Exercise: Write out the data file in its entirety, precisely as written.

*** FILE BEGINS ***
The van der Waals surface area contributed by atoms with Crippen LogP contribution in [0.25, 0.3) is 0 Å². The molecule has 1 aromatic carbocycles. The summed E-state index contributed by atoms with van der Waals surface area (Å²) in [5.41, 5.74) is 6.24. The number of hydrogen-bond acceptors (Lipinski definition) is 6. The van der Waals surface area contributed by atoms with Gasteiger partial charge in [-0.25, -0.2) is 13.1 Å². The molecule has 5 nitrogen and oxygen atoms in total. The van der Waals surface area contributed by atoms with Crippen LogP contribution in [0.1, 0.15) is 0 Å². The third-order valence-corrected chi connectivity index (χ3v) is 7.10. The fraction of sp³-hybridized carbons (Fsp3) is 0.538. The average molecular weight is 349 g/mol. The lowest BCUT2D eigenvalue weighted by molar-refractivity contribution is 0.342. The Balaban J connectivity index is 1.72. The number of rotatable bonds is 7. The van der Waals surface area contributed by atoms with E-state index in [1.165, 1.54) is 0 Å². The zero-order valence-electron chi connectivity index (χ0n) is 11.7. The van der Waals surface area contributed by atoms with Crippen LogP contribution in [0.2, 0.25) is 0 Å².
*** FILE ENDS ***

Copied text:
The van der Waals surface area contributed by atoms with Crippen LogP contribution in [0.25, 0.3) is 0 Å². The molecule has 1 aromatic carbocycles. The summed E-state index contributed by atoms with van der Waals surface area (Å²) in [5.41, 5.74) is 6.24. The number of hydrogen-bond acceptors (Lipinski definition) is 6. The van der Waals surface area contributed by atoms with Gasteiger partial charge in [-0.25, -0.2) is 13.1 Å². The molecule has 5 nitrogen and oxygen atoms in total. The van der Waals surface area contributed by atoms with Crippen LogP contribution in [0.1, 0.15) is 0 Å². The third-order valence-corrected chi connectivity index (χ3v) is 7.10. The fraction of sp³-hybridized carbons (Fsp3) is 0.538. The average molecular weight is 349 g/mol. The lowest BCUT2D eigenvalue weighted by molar-refractivity contribution is 0.342. The Balaban J connectivity index is 1.72. The number of rotatable bonds is 7. The van der Waals surface area contributed by atoms with E-state index in [1.165, 1.54) is 0 Å². The zero-order valence-electron chi connectivity index (χ0n) is 11.7. The van der Waals surface area contributed by atoms with Crippen LogP contribution in [0.2, 0.25) is 0 Å².